HUNTERDON COUNTY, NJ - Preparedness for the epic winter storm expected to hit New Jersey Wednesday was discussed at the final Hunterdon County government meeting of 2020, less than 24 hours before the state was expected to see initial blasts of snow.
Hunterdon County’s Office of Emergency Management Coordinator Brayden Fahey phoned in to the Board of Chosen Freeholders meeting Dec. 15, and said he and his OEM colleagues have been in communication with the National Weather Service’s Mt. Holly Forecast Office, receiving updates on Winter Storm Gail’s trajectory and potential impacts since Dec. 11. Conference calls have taken place with both the NWS and the New Jersey Office of Emergency Management for the most up-to-date information and analysis of the storm’s path, as well as to ensure statewide preparedness, emergency management and response efforts between county and state agencies for this expected winter weather event.
Updates have also been relayed to municipalities’ administrative offices as well as first responders at the local levels across the 26 Hunterdon County municipalities, plus municipal OEM divisions, school administrators and other organizations.
Fahey said the snow is expected to develop steadily during daylight hours on Wednesday afternoon and then accumulate to a total of between 12 and 20 inches in northern and western New Jersey, tapering off by Thursday afternoon. He noted the potential hazardous situations that will be created Wednesday with wind gusts of up to 35 miles per hour or more accompanying the snowfall.
“Beginning Wednesday afternoon, the snow is expected to become heavy and stick,” he said. “The snowfall would impact the Thursday morning commute as the storm is not expected to taper off until Thursday afternoon hours. The National Weather Services advises that travel within the county could be extremely difficult or even impossible.”
One major consideration for Hunterdon County OEM and officials statewide, with potential for dangerous roadway conditions, is the Jugtown Mountain section of Interstate 78, what Fahey called “a known problem spot during severe winter storms.” Additionally, power outages are possible due to the combination of heavy snow with strong winds. “We are urging the public to ensure they are prepared now,” he said.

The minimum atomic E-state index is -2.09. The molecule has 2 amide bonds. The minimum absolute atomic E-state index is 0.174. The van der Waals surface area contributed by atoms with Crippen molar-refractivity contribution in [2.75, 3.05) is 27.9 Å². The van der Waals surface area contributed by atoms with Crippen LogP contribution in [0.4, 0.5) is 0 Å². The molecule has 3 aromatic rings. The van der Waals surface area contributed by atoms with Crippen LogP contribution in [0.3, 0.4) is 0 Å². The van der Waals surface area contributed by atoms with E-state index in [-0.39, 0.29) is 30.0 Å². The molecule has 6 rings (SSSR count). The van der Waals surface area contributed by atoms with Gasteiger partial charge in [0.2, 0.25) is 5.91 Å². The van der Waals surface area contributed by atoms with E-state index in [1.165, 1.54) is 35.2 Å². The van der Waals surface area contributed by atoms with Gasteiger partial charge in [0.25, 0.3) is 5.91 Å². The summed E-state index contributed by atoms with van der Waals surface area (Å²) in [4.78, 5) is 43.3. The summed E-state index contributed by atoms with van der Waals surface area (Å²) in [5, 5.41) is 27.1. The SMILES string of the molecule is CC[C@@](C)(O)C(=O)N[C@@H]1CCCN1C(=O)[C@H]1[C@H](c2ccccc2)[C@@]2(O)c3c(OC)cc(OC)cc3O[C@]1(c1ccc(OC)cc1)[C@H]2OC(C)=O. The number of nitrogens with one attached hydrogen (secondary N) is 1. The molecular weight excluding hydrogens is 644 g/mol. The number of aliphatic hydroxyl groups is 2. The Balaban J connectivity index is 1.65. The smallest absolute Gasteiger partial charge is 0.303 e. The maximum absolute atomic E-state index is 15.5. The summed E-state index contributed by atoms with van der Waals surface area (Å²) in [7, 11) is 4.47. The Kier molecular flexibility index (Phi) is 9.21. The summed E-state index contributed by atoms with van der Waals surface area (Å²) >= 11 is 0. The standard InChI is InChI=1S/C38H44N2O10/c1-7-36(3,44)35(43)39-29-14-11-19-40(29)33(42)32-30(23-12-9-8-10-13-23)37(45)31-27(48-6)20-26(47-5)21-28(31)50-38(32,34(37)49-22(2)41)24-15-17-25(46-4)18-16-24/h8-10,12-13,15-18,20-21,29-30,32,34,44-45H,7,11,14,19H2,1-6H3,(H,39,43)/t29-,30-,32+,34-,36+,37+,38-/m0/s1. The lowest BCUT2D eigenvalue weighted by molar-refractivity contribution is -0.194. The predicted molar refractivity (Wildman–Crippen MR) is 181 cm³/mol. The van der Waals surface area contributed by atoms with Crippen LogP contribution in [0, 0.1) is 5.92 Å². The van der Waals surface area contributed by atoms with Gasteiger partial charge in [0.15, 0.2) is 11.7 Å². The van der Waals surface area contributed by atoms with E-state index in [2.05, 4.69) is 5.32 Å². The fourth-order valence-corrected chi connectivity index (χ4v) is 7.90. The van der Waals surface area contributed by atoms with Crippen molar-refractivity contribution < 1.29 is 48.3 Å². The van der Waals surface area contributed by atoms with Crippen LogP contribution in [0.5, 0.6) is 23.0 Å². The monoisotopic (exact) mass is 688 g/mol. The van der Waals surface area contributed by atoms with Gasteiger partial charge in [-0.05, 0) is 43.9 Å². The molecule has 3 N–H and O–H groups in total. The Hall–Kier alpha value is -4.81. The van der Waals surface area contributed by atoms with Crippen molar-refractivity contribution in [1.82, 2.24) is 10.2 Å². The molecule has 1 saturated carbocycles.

If a State of Emergency is declared in New Jersey due to the winter storm, it may not necessarily restrict travel, Fahey noted. He has overseen communications between OEM and the Hunterdon County Department of Public Safety, as well as the Department of Human Services, specifically its Transportation Division to monitor activities and ridership on the LINK bus transit system.
The last LINK bus boarding time on Wednesday was slated for noon so that the vehicles (and the residents occupying them, as well as drivers) can safely leave area roadways for the duration of the snowstorm. Information and updates on LINK bus operations will be available on the website, RidetheLink,com, and related social media accounts.
In addition to the snowfall in the forecast for Hunterdon County and most of the state and Northeast U.S. region between Philadelphia and Boston, Fahey updated county officials on the Code Blue declaration going into effect until at least Thursday afternoon. Code Blue nights are able to be declared when temperatures outside drop below 32 degrees Fahrenheit. New state legislation requires counties or municipalities to pay for shelters for homeless populations during Code Blue events.
Throughout the duration of this week’s snowstorm, county OEM coordinated with the Hunterdon County Department of Human Services and the county-contracted nonprofit organization Hunterdon Helpline to keep Hunterdon County warming centers open “throughout the duration of this event,” Fahey said. This Code Blue declaration is guaranteed to last until, at the very earliest, mid-day on Thursday.
To address aiding the county’s local municipalities with their budget constraints, in September, Hunterdon County’s governing body authorized Freeholder Director Shaun C. Van Doren to execute a provider services contract with Hunterdon Helpline for the provision of a Code Blue Warming Center for the period of Oct. 1, 2020 through Sept. 30, 2021. The funding amount for the one-year period is $29,640.
Additional funding for an excess of 80 Code Blue nights is conditioned upon funding availability and level of service achievement, per the resolution approved in September.
Fahey noted that 911 usage should be reserved for only “true emergency situations,” and residents of Hunterdon County, if they are seeking assistance with locating shelter or any other needs before, during and after the storm should not call 911. They can call Hunterdon Helpline instead, at 908-782-4357 or check out www.helplinehc.org for more information.
Of note, as part of their Dec. 15 meeting agenda, the freeholder board approved a $162,800 grant with state funding from the New Jersey Department of Human Services Division of Family Development, of which $50,000 was included for Code Blue program provisions, specifically for the period of Jan. 1, 2021 through June 30, 2021. The grant’s remaining $112,800 was allocated to the county to assist families and individuals at risk of homelessness and those who are ineligible for Work First New Jersey (TANF, SSI or GA) Emergency Assistance with the costs of shelter, rent and utilities.
Fahey also announced that word came in from the New Jersey Board of Public Utilities (BPU) that Jersey Central Power & Light (JCP&L) has requested mutual aid assistance from utility crews in Ohio in order to coordinate snowstorm response in New Jersey.
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